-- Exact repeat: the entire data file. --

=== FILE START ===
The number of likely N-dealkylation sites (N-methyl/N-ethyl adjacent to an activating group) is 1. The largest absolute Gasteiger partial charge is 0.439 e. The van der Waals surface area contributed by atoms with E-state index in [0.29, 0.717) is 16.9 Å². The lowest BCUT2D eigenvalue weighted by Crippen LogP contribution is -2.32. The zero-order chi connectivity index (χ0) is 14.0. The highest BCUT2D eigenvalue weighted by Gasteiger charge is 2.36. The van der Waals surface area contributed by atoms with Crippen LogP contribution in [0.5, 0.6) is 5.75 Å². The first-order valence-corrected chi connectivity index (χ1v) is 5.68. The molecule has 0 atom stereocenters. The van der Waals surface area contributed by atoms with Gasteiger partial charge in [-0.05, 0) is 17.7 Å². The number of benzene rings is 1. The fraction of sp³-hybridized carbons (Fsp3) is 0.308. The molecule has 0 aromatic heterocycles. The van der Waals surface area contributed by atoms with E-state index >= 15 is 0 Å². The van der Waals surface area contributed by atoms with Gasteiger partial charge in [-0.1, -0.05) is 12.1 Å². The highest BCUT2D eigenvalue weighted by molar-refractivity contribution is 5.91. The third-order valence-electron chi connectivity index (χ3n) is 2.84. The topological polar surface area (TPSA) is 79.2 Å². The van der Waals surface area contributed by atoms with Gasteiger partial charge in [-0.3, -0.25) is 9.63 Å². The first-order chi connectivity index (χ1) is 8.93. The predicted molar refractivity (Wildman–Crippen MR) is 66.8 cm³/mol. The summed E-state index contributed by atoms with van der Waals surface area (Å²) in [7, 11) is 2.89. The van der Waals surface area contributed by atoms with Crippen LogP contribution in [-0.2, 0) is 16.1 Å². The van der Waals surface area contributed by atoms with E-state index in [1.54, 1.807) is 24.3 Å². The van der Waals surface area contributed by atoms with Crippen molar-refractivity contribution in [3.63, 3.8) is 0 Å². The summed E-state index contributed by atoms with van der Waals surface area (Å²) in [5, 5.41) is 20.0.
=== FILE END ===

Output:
The number of likely N-dealkylation sites (N-methyl/N-ethyl adjacent to an activating group) is 1. The largest absolute Gasteiger partial charge is 0.439 e. The van der Waals surface area contributed by atoms with E-state index in [0.29, 0.717) is 16.9 Å². The lowest BCUT2D eigenvalue weighted by Crippen LogP contribution is -2.32. The zero-order chi connectivity index (χ0) is 14.0. The highest BCUT2D eigenvalue weighted by Gasteiger charge is 2.36. The van der Waals surface area contributed by atoms with Crippen LogP contribution in [0.5, 0.6) is 5.75 Å². The first-order valence-corrected chi connectivity index (χ1v) is 5.68. The molecule has 0 atom stereocenters. The van der Waals surface area contributed by atoms with Gasteiger partial charge in [-0.05, 0) is 17.7 Å². The number of benzene rings is 1. The fraction of sp³-hybridized carbons (Fsp3) is 0.308. The molecule has 0 aromatic heterocycles. The van der Waals surface area contributed by atoms with E-state index >= 15 is 0 Å². The van der Waals surface area contributed by atoms with Gasteiger partial charge in [-0.1, -0.05) is 12.1 Å². The highest BCUT2D eigenvalue weighted by molar-refractivity contribution is 5.91. The third-order valence-electron chi connectivity index (χ3n) is 2.84. The topological polar surface area (TPSA) is 79.2 Å². The van der Waals surface area contributed by atoms with Gasteiger partial charge in [-0.3, -0.25) is 9.63 Å². The first-order chi connectivity index (χ1) is 8.93. The predicted molar refractivity (Wildman–Crippen MR) is 66.8 cm³/mol. The summed E-state index contributed by atoms with van der Waals surface area (Å²) in [7, 11) is 2.89. The van der Waals surface area contributed by atoms with Crippen LogP contribution in [-0.2, 0) is 16.1 Å². The van der Waals surface area contributed by atoms with E-state index in [1.54, 1.807) is 24.3 Å². The van der Waals surface area contributed by atoms with Crippen molar-refractivity contribution in [3.63, 3.8) is 0 Å². The summed E-state index contributed by atoms with van der Waals surface area (Å²) in [5, 5.41) is 20.0.